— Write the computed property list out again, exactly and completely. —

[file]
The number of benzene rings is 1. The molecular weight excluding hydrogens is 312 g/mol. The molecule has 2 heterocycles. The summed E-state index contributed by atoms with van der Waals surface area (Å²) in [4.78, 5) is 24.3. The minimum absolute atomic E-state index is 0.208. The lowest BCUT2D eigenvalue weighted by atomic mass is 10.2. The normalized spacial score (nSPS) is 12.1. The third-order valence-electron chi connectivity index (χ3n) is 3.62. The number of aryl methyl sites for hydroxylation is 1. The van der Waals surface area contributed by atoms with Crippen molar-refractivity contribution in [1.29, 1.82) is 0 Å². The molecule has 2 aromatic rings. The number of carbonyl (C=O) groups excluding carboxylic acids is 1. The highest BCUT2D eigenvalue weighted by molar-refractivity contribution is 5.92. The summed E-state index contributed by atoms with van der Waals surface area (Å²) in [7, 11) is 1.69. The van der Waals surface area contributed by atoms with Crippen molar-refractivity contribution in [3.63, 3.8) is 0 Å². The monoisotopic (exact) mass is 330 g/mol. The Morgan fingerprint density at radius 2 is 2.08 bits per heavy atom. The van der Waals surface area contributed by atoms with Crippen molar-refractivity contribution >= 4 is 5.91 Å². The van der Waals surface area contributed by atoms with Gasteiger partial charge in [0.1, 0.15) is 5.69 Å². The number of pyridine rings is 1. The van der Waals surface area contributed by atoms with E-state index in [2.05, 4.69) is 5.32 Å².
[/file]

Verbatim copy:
The number of benzene rings is 1. The molecular weight excluding hydrogens is 312 g/mol. The molecule has 2 heterocycles. The summed E-state index contributed by atoms with van der Waals surface area (Å²) in [4.78, 5) is 24.3. The minimum absolute atomic E-state index is 0.208. The lowest BCUT2D eigenvalue weighted by atomic mass is 10.2. The normalized spacial score (nSPS) is 12.1. The third-order valence-electron chi connectivity index (χ3n) is 3.62. The number of aryl methyl sites for hydroxylation is 1. The van der Waals surface area contributed by atoms with Crippen molar-refractivity contribution in [1.29, 1.82) is 0 Å². The molecule has 2 aromatic rings. The number of carbonyl (C=O) groups excluding carboxylic acids is 1. The highest BCUT2D eigenvalue weighted by molar-refractivity contribution is 5.92. The summed E-state index contributed by atoms with van der Waals surface area (Å²) in [7, 11) is 1.69. The van der Waals surface area contributed by atoms with Crippen molar-refractivity contribution in [3.63, 3.8) is 0 Å². The monoisotopic (exact) mass is 330 g/mol. The Morgan fingerprint density at radius 2 is 2.08 bits per heavy atom. The van der Waals surface area contributed by atoms with Crippen molar-refractivity contribution >= 4 is 5.91 Å². The van der Waals surface area contributed by atoms with Gasteiger partial charge in [0.1, 0.15) is 5.69 Å². The number of pyridine rings is 1. The van der Waals surface area contributed by atoms with E-state index in [2.05, 4.69) is 5.32 Å².